NEW YORK (CBSNewYork) -- John Idzik is not going to get into the good graces of a lot of Jets fans until he fixes the team's secondary.
Stories like the following are not going to make his detractors any more forgiving.
Though the second-year general manager has kept saying publicly he would not change his offseason approach if given a second chance, he has to be concerned on some level about a cornerback situation that just doesn't fit with a defense built to win now.
It turns out the Jets were a lot closer to fixing a good portion of their problems than a lot of people realize.
Dominique Rodgers-Cromartie, who was one of the more coveted corners on the market during free agency, recently told the NY Post he barely chose the Giants over the Jets. He eventually signed a lucrative long-term deal with Big Blue, but he said he met with the Jets first and was extremely impressed by what he saw.
"They definitely got some good guys over there and the things that they're trying to do in their program," Rodgers-Cromartie said.
The veteran defensive back out of Tennessee State has 19 career interceptions, including three and a return for touchdown last season for the Denver Broncos, with whom he signed a one-year deal before the season. Previously he played for Arizona and Philadelphia Eagles, making the Pro Bowl in 2009 with the Cardinals.
He told the Post he immediately was impressed with Jets head coach Rex Ryan.
"Ah man, a high-spirited guy," Rodgers-Cromartie said. "A guy that as soon as you meet him, big smile, big hug, a high-spirited friendly."
Rodgers-Cromartie said he "couldn't remember" if the Jets tried to keep him in the building, which is another way of saying whether or not they tried to sign him. He told the Post he was taking the meeting with the Giants the next day "no matter what."
"They told me how they'd use me and stuff like that. Then I went home and got some rest," he said.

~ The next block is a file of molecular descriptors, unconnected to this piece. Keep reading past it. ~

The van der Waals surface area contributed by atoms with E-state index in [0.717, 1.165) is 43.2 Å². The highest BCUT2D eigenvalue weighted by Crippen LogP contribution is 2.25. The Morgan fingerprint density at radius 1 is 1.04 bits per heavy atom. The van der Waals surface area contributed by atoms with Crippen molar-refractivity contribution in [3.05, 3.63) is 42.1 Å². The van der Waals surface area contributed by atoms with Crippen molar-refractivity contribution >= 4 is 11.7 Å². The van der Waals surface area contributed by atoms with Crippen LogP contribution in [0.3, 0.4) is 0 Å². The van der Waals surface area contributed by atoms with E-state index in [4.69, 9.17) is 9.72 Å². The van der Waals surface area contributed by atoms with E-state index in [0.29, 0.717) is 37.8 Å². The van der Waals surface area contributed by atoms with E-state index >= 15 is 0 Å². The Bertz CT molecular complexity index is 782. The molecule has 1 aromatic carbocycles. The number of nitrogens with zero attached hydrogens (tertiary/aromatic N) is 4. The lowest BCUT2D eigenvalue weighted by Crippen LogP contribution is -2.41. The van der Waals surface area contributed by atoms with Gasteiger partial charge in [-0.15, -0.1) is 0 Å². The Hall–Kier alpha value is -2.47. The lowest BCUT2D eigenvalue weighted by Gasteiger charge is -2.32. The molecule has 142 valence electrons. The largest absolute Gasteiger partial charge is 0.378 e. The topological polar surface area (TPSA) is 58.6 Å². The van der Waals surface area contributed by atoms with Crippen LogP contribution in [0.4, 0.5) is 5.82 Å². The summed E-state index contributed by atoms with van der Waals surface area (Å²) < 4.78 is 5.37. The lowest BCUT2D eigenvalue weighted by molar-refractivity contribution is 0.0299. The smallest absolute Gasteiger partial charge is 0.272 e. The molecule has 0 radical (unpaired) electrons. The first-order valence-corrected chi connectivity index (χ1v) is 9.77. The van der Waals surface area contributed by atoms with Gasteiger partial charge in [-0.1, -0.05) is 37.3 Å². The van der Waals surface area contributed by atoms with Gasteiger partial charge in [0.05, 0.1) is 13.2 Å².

The rest, as they say, is history. Rodgers-Cromartie met with Giants GM Jerry Reese and several members of the coaching staff and then went out to dinner with head coach Tom Coughlin. He then returned to his hotel and "was still up in the air," as far as which team he intended to sign with was concerned.
The next day the Giants offered a five-year, $35 million contract and Rodgers-Cromartie accepted.
"I really prayed on it, to be honest," he said. "I went into a room, talked to my agent. I felt more comfortable over here."
The question is, did he feel more comfortable because he was a better fit with the Giants or because the Jets' offer was either not up to snuff or was never made?
It's a fair question considering the Jets did little to address the glaring need they had and still have at the position. Like Rodgers-Cromartie, the Jets also seemed to never get too serious about free agents Alterraun Verner, who signed with the Tampa Bay Buccaneers, or Vontae Davis, who went to the Indianapolis Colts, they never re-engaged representatives for Darrelle Revis and let veteran Antonio Cromartie walk.
They did sign veteran Dimitri Patterson, but the Jets are now his sixth team since 2005 and he's played in just 15 games since the beginning of the 2012 season due to injuries. What's more, injuries have kept him sidelined for most of training camp.
The Jets have also been piecing their corners together due to the season-ending knee injury suffered by third-round pick Dexter McDougle and the high-ankle sprain that could keep second-year man Dee Milliner out to start the regular season.
They Jets have since resorted to trying converted safety Antonio Allen at one corner and relying on journeyman Ellis Lankster on the other side, putting an enormous amount of pressure on the defensive line to generate pressure on opposing quarterbacks.
Idzik has said the Jets will keep their options open going forward, but it will be interesting to see what he does at corner between now and Aug. 30, when teams are required to get down to 53 players.
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